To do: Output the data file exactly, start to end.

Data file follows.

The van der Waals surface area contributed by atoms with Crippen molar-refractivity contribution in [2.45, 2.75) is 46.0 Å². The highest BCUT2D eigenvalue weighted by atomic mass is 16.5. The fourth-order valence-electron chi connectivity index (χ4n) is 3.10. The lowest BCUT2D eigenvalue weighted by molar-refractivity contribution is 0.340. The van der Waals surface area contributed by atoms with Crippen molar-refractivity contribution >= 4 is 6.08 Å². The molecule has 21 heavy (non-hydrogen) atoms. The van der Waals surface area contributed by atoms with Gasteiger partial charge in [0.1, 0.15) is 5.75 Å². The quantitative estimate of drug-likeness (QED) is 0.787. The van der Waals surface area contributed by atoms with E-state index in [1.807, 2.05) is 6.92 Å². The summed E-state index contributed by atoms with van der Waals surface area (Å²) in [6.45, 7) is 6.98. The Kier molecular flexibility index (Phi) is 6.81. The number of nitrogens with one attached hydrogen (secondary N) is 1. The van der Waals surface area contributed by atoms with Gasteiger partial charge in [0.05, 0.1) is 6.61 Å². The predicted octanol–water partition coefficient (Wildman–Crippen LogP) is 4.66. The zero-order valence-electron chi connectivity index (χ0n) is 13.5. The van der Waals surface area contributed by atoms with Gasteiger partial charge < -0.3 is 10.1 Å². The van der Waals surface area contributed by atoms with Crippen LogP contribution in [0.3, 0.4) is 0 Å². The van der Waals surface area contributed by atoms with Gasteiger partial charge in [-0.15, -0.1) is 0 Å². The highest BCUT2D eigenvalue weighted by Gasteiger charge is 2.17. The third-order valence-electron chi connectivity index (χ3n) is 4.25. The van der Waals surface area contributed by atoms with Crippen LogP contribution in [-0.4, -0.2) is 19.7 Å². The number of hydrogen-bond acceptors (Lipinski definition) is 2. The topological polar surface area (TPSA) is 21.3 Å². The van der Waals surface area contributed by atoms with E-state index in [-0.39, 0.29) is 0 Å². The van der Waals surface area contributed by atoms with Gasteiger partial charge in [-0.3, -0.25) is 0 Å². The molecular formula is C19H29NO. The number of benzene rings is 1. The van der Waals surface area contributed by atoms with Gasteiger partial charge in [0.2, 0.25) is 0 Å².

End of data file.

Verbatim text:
The van der Waals surface area contributed by atoms with Crippen molar-refractivity contribution in [2.45, 2.75) is 46.0 Å². The highest BCUT2D eigenvalue weighted by atomic mass is 16.5. The fourth-order valence-electron chi connectivity index (χ4n) is 3.10. The lowest BCUT2D eigenvalue weighted by molar-refractivity contribution is 0.340. The van der Waals surface area contributed by atoms with Crippen molar-refractivity contribution >= 4 is 6.08 Å². The molecule has 21 heavy (non-hydrogen) atoms. The van der Waals surface area contributed by atoms with Gasteiger partial charge in [0.1, 0.15) is 5.75 Å². The quantitative estimate of drug-likeness (QED) is 0.787. The van der Waals surface area contributed by atoms with E-state index in [1.807, 2.05) is 6.92 Å². The summed E-state index contributed by atoms with van der Waals surface area (Å²) in [6.45, 7) is 6.98. The Kier molecular flexibility index (Phi) is 6.81. The number of nitrogens with one attached hydrogen (secondary N) is 1. The van der Waals surface area contributed by atoms with Gasteiger partial charge in [0.05, 0.1) is 6.61 Å². The predicted octanol–water partition coefficient (Wildman–Crippen LogP) is 4.66. The zero-order valence-electron chi connectivity index (χ0n) is 13.5. The van der Waals surface area contributed by atoms with Gasteiger partial charge < -0.3 is 10.1 Å². The van der Waals surface area contributed by atoms with Crippen LogP contribution in [0.3, 0.4) is 0 Å². The van der Waals surface area contributed by atoms with Gasteiger partial charge in [-0.15, -0.1) is 0 Å². The highest BCUT2D eigenvalue weighted by Gasteiger charge is 2.17. The third-order valence-electron chi connectivity index (χ3n) is 4.25. The van der Waals surface area contributed by atoms with Crippen LogP contribution in [-0.4, -0.2) is 19.7 Å². The number of hydrogen-bond acceptors (Lipinski definition) is 2. The topological polar surface area (TPSA) is 21.3 Å². The van der Waals surface area contributed by atoms with E-state index in [-0.39, 0.29) is 0 Å². The van der Waals surface area contributed by atoms with Gasteiger partial charge in [-0.3, -0.25) is 0 Å². The molecular formula is C19H29NO. The number of benzene rings is 1. The van der Waals surface area contributed by atoms with Gasteiger partial charge in [0.2, 0.25) is 0 Å².